May and Smola together are pure magic. When Maxine and Joe find each other, they quickly form a bond that transcends time and circumstance. Often the suffering of Alzheimer’s makes it seem like a terrible journey, one fraught with confusion and shame, and it is. But there’s also beauty. As Maxine and Joe get to know each other, they’re simultaneously grappling with a disease that’s taking their short and long-term memories away. But their bond is powerful, and as a result, they slip into a world that is wholly their own. While Joe is not really Maxine’s ex-husband Bob, and Maxine not his dead wife Teresa, to them, in that moment, it doesn’t matter. They have each other and that’s all that matters.
May and Smola dance together, to an old song called “Moonglow”. It’s nostalgic and heartbreaking, but it’s perfect. Who needs reality when they’re happy and together in their imaginary one? Memories are reality to the mind, and in this case, reality is memories.
On the outside of this reverie are their children. Grown and dealing with their own lives, they struggle with guilt over putting their parents in the care facility. Rosemary Orwig Rogers is Maxine’s daughter Diane. Chris Briscoe is Joe’s son Greg. Rogers is a caring daughter. She’s patient and protective of her mother, but her emotions run high and powerful. Rogers conveys the longing every child must feel as they watch their parent slowly disappear. Rogers is a powerful presence on stage, full of heart and compassion. She’s guilty at times, hopeful, desperate, and even hysterical. She feels and conveys every emotion, often in a single scene, in this convincing and adept performance.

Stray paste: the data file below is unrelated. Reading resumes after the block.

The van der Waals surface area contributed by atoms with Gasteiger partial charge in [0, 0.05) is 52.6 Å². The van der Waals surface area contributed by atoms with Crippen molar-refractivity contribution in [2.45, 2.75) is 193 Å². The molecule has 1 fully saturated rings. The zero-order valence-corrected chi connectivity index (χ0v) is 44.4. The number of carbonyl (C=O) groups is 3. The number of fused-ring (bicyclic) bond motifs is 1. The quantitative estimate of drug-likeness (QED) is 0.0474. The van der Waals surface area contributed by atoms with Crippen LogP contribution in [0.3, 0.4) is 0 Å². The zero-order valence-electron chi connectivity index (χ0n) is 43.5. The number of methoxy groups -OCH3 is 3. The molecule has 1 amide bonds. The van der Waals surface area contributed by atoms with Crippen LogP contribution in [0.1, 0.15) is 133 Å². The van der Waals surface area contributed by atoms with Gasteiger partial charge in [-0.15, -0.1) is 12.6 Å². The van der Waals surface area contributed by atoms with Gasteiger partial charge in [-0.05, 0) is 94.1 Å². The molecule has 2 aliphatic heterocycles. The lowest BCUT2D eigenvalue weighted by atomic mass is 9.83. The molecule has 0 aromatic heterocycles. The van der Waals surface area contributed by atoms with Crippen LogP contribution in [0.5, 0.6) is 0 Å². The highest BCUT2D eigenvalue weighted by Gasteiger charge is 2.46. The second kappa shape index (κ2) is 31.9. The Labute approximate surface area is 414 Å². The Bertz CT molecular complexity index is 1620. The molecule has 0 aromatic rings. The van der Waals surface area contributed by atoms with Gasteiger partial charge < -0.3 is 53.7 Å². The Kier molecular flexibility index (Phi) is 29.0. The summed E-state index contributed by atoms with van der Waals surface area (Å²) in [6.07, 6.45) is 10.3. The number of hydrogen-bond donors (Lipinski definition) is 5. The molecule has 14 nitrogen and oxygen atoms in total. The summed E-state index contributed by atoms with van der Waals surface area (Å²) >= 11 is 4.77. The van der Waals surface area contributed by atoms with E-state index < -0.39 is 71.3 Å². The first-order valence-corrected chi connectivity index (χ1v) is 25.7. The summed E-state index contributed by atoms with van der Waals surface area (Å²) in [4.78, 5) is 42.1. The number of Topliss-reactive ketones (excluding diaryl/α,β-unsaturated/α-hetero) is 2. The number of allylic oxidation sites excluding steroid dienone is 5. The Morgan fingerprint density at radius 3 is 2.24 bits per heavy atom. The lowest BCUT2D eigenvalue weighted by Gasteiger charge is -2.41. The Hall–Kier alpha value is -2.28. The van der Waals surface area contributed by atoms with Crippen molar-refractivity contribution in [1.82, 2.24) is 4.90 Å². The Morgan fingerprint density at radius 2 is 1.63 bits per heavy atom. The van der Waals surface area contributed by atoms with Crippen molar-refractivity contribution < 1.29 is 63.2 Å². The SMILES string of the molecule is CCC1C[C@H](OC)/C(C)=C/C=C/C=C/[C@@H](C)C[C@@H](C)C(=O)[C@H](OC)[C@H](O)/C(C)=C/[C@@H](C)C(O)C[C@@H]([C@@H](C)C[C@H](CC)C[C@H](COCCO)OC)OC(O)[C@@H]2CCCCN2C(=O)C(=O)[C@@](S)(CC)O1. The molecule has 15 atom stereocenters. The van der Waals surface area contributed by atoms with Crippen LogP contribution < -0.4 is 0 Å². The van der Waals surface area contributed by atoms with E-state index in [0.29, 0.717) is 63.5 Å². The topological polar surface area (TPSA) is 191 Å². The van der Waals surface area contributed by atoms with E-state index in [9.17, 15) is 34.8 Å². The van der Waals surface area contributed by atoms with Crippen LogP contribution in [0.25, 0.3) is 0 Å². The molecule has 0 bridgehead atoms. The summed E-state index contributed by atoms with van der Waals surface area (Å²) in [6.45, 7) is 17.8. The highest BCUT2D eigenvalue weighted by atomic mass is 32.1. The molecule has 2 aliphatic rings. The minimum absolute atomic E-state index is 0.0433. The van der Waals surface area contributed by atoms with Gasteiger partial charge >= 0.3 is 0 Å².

Briscoe as Greg is quite relatable, even when he’s making tough choices. Greg is worried and scared for his father, and often resorts to scare-tactics and threats, even manipulation. Briscoe takes a would-be villain and refines him into something much more complex. He’s outwardly confident, but inwardly falling apart. Briscoe and Rogers have fire between them. They’re fighting against each other, but they’re on the same team. They both want to hold onto parents they know they’re losing. There’s no other bond like that. Briscoe is bold, a smooth and polished performer with a rough edge of emotion just below the surface.
Mikie Gillmore is Benita, the caretaker and head nurse at the long-term care facility. Gillmore is patient and long-suffering. She brings understanding and peace to a situation where there is little to be found. Gillmore spars well when the patients get belligerent and holds her own when their families do the same. Any caretaker can see themselves in her, and she does justice to this often-complicated role. Caretakers too get attached. They too have feelings and lives. They too are powerless against an unforgiving disease.
Alzheimer’s patients are often fearful, angry, and confused. They live between two worlds- things that are happening in the present, and the remembered events of decades past. They often don’t recognize their own children or spouses. As the disease progresses, they return to lucidity and the present moment less and less. Alzheimer’s cruelly steals not just the future, but the present and the past from those who suffer from it. Adding to that pain is that families have to stand by and watch, powerless to prevent it while they lose their loved ones by inches every day.
Moonglow does not mince words. There’s no silver lining or fairytale cure. But there is hope, and happiness. It sheds a glowing light on a painful disease. Losing a loved one is never easy, no matter how it happens. Whether you lose them bit by bit, or suddenly, or unexpectedly. It’s a unique pain.
I lost my father to suicide in March of this year, and this is the first play I’ve reviewed since. I’m so thankful that my long-awaited return to the theatre was for Moonglow. It gave me a much-needed sense of peace, and is sure to bring some healing and comfort to those who have ever loved, and certainly to those who have lost.
3rd Act’s Season closer Moonglow runs until June 28th. The performance on the 28th is online only. Social distancing and strict safety measures are in place to adhere to the CDC’s guidelines regarding COVID-19. For more information on tickets and their upcoming season POWER, visit 3rdacttheatreco.com.